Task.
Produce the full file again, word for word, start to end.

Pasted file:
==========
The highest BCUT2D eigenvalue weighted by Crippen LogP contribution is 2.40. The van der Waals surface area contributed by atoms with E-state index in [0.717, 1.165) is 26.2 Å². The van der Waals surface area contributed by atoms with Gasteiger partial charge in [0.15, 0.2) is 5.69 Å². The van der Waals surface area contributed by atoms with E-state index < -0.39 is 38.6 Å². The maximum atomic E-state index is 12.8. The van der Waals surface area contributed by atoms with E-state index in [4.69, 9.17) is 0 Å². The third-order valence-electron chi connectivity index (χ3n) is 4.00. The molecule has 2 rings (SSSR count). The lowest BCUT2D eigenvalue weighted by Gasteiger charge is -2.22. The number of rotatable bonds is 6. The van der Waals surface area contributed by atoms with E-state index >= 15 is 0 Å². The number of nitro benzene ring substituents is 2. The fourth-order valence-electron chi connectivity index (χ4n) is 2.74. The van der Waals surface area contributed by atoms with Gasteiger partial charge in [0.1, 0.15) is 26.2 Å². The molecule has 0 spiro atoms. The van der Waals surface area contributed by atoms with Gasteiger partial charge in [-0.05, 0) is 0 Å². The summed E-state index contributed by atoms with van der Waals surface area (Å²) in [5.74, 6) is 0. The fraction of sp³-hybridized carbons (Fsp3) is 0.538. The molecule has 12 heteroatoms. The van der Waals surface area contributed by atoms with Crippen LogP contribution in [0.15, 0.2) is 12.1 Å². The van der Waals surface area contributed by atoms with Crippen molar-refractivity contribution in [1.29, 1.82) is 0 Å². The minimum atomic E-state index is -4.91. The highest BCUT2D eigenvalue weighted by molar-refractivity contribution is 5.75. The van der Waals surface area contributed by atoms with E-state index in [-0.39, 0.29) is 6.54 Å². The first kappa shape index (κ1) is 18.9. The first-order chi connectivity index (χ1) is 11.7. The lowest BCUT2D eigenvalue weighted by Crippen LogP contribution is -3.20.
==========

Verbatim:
The highest BCUT2D eigenvalue weighted by Crippen LogP contribution is 2.40. The van der Waals surface area contributed by atoms with E-state index in [0.717, 1.165) is 26.2 Å². The van der Waals surface area contributed by atoms with Gasteiger partial charge in [0.15, 0.2) is 5.69 Å². The van der Waals surface area contributed by atoms with E-state index < -0.39 is 38.6 Å². The maximum atomic E-state index is 12.8. The van der Waals surface area contributed by atoms with E-state index in [4.69, 9.17) is 0 Å². The third-order valence-electron chi connectivity index (χ3n) is 4.00. The molecule has 2 rings (SSSR count). The lowest BCUT2D eigenvalue weighted by Gasteiger charge is -2.22. The number of rotatable bonds is 6. The van der Waals surface area contributed by atoms with E-state index >= 15 is 0 Å². The number of nitro benzene ring substituents is 2. The fourth-order valence-electron chi connectivity index (χ4n) is 2.74. The van der Waals surface area contributed by atoms with Gasteiger partial charge in [0.1, 0.15) is 26.2 Å². The molecule has 0 spiro atoms. The van der Waals surface area contributed by atoms with Gasteiger partial charge in [-0.05, 0) is 0 Å². The summed E-state index contributed by atoms with van der Waals surface area (Å²) in [5.74, 6) is 0. The fraction of sp³-hybridized carbons (Fsp3) is 0.538. The molecule has 12 heteroatoms. The van der Waals surface area contributed by atoms with Crippen LogP contribution in [0.15, 0.2) is 12.1 Å². The van der Waals surface area contributed by atoms with Crippen molar-refractivity contribution in [1.29, 1.82) is 0 Å². The minimum atomic E-state index is -4.91. The highest BCUT2D eigenvalue weighted by molar-refractivity contribution is 5.75. The van der Waals surface area contributed by atoms with E-state index in [-0.39, 0.29) is 6.54 Å². The first kappa shape index (κ1) is 18.9. The first-order chi connectivity index (χ1) is 11.7. The lowest BCUT2D eigenvalue weighted by Crippen LogP contribution is -3.20.